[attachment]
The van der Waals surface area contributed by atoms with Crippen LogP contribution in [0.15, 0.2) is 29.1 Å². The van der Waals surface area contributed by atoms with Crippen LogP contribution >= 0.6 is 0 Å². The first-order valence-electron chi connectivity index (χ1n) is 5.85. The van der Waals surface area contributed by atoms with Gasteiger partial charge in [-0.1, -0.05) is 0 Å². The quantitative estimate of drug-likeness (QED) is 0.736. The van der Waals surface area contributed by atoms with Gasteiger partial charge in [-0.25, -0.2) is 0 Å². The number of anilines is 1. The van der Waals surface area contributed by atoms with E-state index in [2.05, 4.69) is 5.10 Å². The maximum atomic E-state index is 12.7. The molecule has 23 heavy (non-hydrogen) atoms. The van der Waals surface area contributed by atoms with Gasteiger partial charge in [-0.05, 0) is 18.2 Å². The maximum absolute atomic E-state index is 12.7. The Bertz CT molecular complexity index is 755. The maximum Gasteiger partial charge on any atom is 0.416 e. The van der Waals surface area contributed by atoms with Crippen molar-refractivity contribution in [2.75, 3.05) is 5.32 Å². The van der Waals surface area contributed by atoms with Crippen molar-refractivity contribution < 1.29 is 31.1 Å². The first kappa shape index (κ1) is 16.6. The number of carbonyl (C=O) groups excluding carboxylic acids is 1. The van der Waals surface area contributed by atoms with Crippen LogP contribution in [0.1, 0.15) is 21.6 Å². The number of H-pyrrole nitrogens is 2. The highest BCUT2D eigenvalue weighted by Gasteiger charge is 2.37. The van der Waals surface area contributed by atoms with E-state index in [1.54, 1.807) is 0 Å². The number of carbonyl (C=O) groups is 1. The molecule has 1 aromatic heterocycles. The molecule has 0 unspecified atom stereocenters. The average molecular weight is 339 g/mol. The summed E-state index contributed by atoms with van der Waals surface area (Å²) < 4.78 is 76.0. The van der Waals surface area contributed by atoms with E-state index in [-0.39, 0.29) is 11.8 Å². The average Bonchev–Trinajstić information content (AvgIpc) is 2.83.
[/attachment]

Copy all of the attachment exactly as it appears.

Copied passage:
The van der Waals surface area contributed by atoms with Crippen LogP contribution in [0.15, 0.2) is 29.1 Å². The van der Waals surface area contributed by atoms with Crippen LogP contribution >= 0.6 is 0 Å². The first-order valence-electron chi connectivity index (χ1n) is 5.85. The van der Waals surface area contributed by atoms with Gasteiger partial charge in [-0.1, -0.05) is 0 Å². The quantitative estimate of drug-likeness (QED) is 0.736. The van der Waals surface area contributed by atoms with Gasteiger partial charge in [-0.25, -0.2) is 0 Å². The number of anilines is 1. The van der Waals surface area contributed by atoms with E-state index in [2.05, 4.69) is 5.10 Å². The maximum atomic E-state index is 12.7. The molecule has 23 heavy (non-hydrogen) atoms. The van der Waals surface area contributed by atoms with Gasteiger partial charge in [-0.05, 0) is 18.2 Å². The maximum absolute atomic E-state index is 12.7. The Bertz CT molecular complexity index is 755. The maximum Gasteiger partial charge on any atom is 0.416 e. The van der Waals surface area contributed by atoms with Crippen molar-refractivity contribution in [2.75, 3.05) is 5.32 Å². The van der Waals surface area contributed by atoms with Crippen molar-refractivity contribution < 1.29 is 31.1 Å². The first kappa shape index (κ1) is 16.6. The number of carbonyl (C=O) groups excluding carboxylic acids is 1. The van der Waals surface area contributed by atoms with Crippen LogP contribution in [0.1, 0.15) is 21.6 Å². The number of H-pyrrole nitrogens is 2. The highest BCUT2D eigenvalue weighted by Gasteiger charge is 2.37. The van der Waals surface area contributed by atoms with E-state index in [1.54, 1.807) is 0 Å². The number of carbonyl (C=O) groups is 1. The molecule has 1 aromatic heterocycles. The molecule has 0 unspecified atom stereocenters. The average molecular weight is 339 g/mol. The summed E-state index contributed by atoms with van der Waals surface area (Å²) < 4.78 is 76.0. The van der Waals surface area contributed by atoms with E-state index in [-0.39, 0.29) is 11.8 Å². The average Bonchev–Trinajstić information content (AvgIpc) is 2.83.